Take the 2-minute tour ×
Stack Overflow is a question and answer site for professional and enthusiast programmers. It's 100% free, no registration required.

C# WinForms:

The Main goal is to have the fastest approach to read/write a huge file, like a 1 GB file. I know some about StreamReader and Threads in C# but I have also seen stuff about Async File I/O with C# but I haven't learned it yet. So my question is that does taking the approach of Async naturally provide a better performance over the normal StreamReader and multiple threads approach?

share|improve this question
1  
1 GiB is huge? o.ô –  Joey May 18 '12 at 21:31
1  
Well huge is relative. :) –  Umair May 18 '12 at 21:32

2 Answers 2

up vote 1 down vote accepted

Well async also creates a background thread, but the plus side is that you will not have to manage it.

share|improve this answer
    
Ok so Async doesn't have performance and does the same as background thread but still it is easier to use because we don't have to worry about managing it. –  BDotA May 18 '12 at 21:39
    
Not too sure on the performance benefits (or lack thereof), but yes it will hide the actual implementation of performing code asynchronously away, freeing you of maintaining the thread related stuff. But definitely test the two procedures, see if there are any noticeable differences (I suspect there will not be much!) –  Umair May 18 '12 at 21:47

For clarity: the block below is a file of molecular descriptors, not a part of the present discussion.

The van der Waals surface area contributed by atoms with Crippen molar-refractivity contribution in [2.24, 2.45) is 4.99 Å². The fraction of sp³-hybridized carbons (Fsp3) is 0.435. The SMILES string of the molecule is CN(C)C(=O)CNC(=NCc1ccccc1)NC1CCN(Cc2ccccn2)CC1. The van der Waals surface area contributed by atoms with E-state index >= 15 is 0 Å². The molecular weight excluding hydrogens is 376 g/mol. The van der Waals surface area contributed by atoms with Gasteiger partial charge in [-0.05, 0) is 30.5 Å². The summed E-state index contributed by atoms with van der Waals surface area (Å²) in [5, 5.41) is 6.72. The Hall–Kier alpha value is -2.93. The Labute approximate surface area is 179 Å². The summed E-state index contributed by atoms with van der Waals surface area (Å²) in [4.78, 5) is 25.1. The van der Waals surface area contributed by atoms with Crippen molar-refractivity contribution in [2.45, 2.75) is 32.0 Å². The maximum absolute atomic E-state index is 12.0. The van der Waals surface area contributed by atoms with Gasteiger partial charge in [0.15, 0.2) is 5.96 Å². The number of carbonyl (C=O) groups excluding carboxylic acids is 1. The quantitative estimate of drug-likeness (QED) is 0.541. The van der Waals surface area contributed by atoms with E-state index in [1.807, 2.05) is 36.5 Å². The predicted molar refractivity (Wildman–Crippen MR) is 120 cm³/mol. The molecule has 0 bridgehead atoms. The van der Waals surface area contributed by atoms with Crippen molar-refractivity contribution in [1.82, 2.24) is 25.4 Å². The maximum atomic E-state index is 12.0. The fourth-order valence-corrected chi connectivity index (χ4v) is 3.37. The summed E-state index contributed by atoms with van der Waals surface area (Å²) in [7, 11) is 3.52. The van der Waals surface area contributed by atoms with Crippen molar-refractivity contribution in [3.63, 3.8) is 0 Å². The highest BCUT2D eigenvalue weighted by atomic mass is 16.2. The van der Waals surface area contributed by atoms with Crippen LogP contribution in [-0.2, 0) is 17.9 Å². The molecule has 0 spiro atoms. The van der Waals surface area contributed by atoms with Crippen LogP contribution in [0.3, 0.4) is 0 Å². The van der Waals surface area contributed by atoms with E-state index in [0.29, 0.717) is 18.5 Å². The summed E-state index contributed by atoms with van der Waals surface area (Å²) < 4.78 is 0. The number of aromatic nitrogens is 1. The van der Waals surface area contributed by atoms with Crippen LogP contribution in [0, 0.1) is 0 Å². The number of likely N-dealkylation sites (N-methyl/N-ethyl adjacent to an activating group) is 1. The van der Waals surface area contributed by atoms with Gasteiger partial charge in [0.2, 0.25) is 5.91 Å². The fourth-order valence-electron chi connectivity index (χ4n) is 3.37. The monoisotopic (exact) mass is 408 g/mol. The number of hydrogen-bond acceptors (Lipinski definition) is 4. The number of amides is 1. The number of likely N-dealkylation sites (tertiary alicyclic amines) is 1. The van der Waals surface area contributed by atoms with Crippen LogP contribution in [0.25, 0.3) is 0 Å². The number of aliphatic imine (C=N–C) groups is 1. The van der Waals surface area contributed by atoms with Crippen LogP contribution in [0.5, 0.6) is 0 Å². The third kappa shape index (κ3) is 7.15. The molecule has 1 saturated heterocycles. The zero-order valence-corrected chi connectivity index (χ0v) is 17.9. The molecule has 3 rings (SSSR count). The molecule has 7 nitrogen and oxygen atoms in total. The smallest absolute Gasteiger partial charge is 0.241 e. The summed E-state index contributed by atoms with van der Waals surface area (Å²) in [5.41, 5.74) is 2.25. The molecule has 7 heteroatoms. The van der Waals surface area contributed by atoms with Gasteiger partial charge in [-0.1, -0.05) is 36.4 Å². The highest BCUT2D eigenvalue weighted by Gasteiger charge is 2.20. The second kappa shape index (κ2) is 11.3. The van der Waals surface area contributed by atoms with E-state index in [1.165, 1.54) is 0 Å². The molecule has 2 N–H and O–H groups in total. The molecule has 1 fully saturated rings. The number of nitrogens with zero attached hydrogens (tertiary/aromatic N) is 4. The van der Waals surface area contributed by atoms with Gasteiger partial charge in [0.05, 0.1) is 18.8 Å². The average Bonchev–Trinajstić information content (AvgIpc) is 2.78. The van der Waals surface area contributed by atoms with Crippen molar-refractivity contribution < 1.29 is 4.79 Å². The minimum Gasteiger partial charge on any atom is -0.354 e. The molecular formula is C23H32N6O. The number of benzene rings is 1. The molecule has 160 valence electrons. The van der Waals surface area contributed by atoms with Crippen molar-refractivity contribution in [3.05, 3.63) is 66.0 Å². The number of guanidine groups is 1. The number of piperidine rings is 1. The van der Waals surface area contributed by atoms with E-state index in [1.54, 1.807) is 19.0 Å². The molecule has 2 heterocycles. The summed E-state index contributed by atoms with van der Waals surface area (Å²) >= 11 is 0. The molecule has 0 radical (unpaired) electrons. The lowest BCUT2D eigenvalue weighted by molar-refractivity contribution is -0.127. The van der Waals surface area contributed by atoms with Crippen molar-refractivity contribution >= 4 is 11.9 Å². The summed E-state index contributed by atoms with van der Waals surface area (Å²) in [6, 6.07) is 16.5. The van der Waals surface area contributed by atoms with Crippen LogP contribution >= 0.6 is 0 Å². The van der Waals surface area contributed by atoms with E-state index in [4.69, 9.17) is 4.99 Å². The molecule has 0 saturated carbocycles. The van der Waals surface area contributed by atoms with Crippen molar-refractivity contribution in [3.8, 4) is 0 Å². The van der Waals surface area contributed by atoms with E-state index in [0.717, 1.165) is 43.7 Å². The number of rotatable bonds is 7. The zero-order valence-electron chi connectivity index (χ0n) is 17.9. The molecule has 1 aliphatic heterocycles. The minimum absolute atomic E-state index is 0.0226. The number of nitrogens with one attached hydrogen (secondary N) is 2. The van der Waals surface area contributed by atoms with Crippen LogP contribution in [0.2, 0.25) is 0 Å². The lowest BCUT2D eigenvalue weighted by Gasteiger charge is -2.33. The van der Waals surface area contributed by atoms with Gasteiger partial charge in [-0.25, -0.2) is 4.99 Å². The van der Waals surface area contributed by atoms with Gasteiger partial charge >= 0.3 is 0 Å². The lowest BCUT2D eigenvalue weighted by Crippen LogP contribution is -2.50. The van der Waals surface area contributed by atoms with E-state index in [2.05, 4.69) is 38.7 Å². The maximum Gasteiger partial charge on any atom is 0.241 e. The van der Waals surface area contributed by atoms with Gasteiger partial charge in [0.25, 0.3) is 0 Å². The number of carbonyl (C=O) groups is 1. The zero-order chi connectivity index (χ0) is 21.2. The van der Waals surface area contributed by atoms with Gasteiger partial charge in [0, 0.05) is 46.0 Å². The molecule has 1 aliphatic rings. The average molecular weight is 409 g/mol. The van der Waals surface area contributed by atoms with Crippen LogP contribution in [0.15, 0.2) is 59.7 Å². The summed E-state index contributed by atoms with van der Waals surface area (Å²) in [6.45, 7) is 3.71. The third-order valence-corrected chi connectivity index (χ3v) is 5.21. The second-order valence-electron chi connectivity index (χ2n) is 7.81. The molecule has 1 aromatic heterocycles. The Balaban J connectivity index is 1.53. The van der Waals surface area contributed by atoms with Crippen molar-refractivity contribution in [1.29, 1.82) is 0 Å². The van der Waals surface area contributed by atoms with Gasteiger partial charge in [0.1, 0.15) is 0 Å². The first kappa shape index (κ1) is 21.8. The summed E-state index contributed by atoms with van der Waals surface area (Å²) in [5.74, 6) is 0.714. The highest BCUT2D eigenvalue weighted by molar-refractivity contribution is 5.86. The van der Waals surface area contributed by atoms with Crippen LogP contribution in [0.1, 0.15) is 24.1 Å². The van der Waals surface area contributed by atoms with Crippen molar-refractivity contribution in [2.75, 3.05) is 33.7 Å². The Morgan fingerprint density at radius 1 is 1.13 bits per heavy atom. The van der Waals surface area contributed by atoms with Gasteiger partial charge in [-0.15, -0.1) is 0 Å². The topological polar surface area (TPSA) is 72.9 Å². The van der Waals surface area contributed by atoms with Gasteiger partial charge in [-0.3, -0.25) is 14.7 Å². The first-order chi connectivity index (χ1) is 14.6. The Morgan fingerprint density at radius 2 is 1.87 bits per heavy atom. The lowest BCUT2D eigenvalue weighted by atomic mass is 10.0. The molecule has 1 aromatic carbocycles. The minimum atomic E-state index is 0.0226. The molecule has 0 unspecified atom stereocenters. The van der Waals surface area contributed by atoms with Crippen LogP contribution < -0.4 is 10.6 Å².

Using the async variants is probably a slightly lighter approach. The system handles the asynchronous read/writes for you and you don't have to create and manage a thread in your own code.

If in doubt, though, the usual advice applies: Measure! Write two test routines and test how well they perform.

share|improve this answer
    
well first I wanted to know if Async helps with that or not. Because I don't know how to use Async so before spending time on Learning it I wanted to know if it is worth of time,,, –  BDotA May 18 '12 at 21:34

Your Answer

 
discard

By posting your answer, you agree to the privacy policy and terms of service.

Not the answer you're looking for? Browse other questions tagged or ask your own question.